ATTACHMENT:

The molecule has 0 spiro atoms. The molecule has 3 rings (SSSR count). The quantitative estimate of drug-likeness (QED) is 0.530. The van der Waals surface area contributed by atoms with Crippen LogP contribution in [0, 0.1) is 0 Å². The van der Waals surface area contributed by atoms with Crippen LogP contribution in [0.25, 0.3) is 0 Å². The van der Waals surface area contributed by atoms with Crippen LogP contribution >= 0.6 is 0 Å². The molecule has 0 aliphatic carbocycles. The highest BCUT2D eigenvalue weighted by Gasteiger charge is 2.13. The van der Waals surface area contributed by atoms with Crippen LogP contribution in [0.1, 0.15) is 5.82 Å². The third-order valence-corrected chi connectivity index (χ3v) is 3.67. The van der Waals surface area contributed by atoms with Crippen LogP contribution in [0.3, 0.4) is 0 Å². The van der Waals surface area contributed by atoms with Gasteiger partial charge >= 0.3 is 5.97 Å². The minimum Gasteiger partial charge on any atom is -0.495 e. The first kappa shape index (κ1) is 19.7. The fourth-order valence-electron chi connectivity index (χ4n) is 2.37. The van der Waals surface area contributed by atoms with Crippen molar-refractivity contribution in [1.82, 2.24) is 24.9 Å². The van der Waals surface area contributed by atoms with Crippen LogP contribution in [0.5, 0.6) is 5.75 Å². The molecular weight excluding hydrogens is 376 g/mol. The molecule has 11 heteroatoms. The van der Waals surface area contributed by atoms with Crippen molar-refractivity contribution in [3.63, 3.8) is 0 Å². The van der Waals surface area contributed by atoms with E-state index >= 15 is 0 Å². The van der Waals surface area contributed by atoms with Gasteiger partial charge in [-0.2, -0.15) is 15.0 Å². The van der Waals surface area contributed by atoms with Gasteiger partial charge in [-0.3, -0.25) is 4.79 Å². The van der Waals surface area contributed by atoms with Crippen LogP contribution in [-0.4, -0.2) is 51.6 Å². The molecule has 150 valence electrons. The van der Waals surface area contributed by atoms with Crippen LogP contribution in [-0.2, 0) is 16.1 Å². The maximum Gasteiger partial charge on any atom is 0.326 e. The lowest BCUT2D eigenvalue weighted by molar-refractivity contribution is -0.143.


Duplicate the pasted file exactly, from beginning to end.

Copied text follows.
The molecule has 0 spiro atoms. The molecule has 3 rings (SSSR count). The quantitative estimate of drug-likeness (QED) is 0.530. The van der Waals surface area contributed by atoms with Crippen LogP contribution in [0, 0.1) is 0 Å². The van der Waals surface area contributed by atoms with Crippen LogP contribution in [0.25, 0.3) is 0 Å². The van der Waals surface area contributed by atoms with Crippen LogP contribution >= 0.6 is 0 Å². The molecule has 0 aliphatic carbocycles. The highest BCUT2D eigenvalue weighted by Gasteiger charge is 2.13. The van der Waals surface area contributed by atoms with Crippen LogP contribution in [0.1, 0.15) is 5.82 Å². The third-order valence-corrected chi connectivity index (χ3v) is 3.67. The van der Waals surface area contributed by atoms with Crippen LogP contribution in [0.3, 0.4) is 0 Å². The van der Waals surface area contributed by atoms with Gasteiger partial charge >= 0.3 is 5.97 Å². The minimum Gasteiger partial charge on any atom is -0.495 e. The first kappa shape index (κ1) is 19.7. The fourth-order valence-electron chi connectivity index (χ4n) is 2.37. The van der Waals surface area contributed by atoms with Crippen molar-refractivity contribution in [1.82, 2.24) is 24.9 Å². The van der Waals surface area contributed by atoms with Crippen LogP contribution in [0.5, 0.6) is 5.75 Å². The molecular weight excluding hydrogens is 376 g/mol. The molecule has 11 heteroatoms. The van der Waals surface area contributed by atoms with Crippen molar-refractivity contribution in [3.63, 3.8) is 0 Å². The van der Waals surface area contributed by atoms with E-state index >= 15 is 0 Å². The van der Waals surface area contributed by atoms with Gasteiger partial charge in [-0.2, -0.15) is 15.0 Å². The van der Waals surface area contributed by atoms with Gasteiger partial charge in [-0.3, -0.25) is 4.79 Å². The van der Waals surface area contributed by atoms with Crippen LogP contribution in [-0.4, -0.2) is 51.6 Å². The molecule has 150 valence electrons. The van der Waals surface area contributed by atoms with Crippen LogP contribution in [-0.2, 0) is 16.1 Å². The maximum Gasteiger partial charge on any atom is 0.326 e. The lowest BCUT2D eigenvalue weighted by molar-refractivity contribution is -0.143.